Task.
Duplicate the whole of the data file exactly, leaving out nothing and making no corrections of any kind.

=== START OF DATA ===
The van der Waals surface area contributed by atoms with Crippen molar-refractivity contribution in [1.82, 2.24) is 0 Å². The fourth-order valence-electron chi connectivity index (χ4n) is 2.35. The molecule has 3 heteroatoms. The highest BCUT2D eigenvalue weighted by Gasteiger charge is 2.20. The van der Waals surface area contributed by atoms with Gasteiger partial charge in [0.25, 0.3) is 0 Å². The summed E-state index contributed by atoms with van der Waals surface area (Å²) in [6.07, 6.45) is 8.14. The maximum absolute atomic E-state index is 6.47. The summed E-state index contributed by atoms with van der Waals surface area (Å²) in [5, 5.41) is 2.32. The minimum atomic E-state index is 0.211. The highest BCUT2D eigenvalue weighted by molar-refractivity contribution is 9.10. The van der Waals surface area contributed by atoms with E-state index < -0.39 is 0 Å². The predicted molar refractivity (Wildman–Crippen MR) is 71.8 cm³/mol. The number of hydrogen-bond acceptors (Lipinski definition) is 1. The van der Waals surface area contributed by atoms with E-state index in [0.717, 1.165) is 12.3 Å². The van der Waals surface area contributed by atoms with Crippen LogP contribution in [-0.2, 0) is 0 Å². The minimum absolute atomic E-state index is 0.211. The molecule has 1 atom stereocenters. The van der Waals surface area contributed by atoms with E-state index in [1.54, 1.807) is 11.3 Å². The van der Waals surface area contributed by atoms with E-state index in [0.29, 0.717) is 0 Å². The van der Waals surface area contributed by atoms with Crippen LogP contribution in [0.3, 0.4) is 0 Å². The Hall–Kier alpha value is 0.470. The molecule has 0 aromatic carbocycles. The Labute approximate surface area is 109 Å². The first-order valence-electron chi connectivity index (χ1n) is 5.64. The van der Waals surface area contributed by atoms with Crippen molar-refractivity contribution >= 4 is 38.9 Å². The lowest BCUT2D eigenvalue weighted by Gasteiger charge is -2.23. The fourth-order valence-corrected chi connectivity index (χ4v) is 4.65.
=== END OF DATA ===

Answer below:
The van der Waals surface area contributed by atoms with Crippen molar-refractivity contribution in [1.82, 2.24) is 0 Å². The fourth-order valence-electron chi connectivity index (χ4n) is 2.35. The molecule has 3 heteroatoms. The highest BCUT2D eigenvalue weighted by Gasteiger charge is 2.20. The van der Waals surface area contributed by atoms with Gasteiger partial charge in [0.25, 0.3) is 0 Å². The summed E-state index contributed by atoms with van der Waals surface area (Å²) in [6.07, 6.45) is 8.14. The maximum absolute atomic E-state index is 6.47. The summed E-state index contributed by atoms with van der Waals surface area (Å²) in [5, 5.41) is 2.32. The minimum atomic E-state index is 0.211. The highest BCUT2D eigenvalue weighted by molar-refractivity contribution is 9.10. The van der Waals surface area contributed by atoms with E-state index < -0.39 is 0 Å². The predicted molar refractivity (Wildman–Crippen MR) is 71.8 cm³/mol. The number of hydrogen-bond acceptors (Lipinski definition) is 1. The van der Waals surface area contributed by atoms with E-state index in [0.717, 1.165) is 12.3 Å². The van der Waals surface area contributed by atoms with Crippen LogP contribution in [-0.2, 0) is 0 Å². The minimum absolute atomic E-state index is 0.211. The molecule has 1 atom stereocenters. The van der Waals surface area contributed by atoms with E-state index in [1.54, 1.807) is 11.3 Å². The van der Waals surface area contributed by atoms with E-state index in [0.29, 0.717) is 0 Å². The van der Waals surface area contributed by atoms with Crippen LogP contribution in [0.3, 0.4) is 0 Å². The Hall–Kier alpha value is 0.470. The molecule has 0 aromatic carbocycles. The Labute approximate surface area is 109 Å². The first-order valence-electron chi connectivity index (χ1n) is 5.64. The van der Waals surface area contributed by atoms with Crippen molar-refractivity contribution >= 4 is 38.9 Å². The lowest BCUT2D eigenvalue weighted by Gasteiger charge is -2.23. The fourth-order valence-corrected chi connectivity index (χ4v) is 4.65.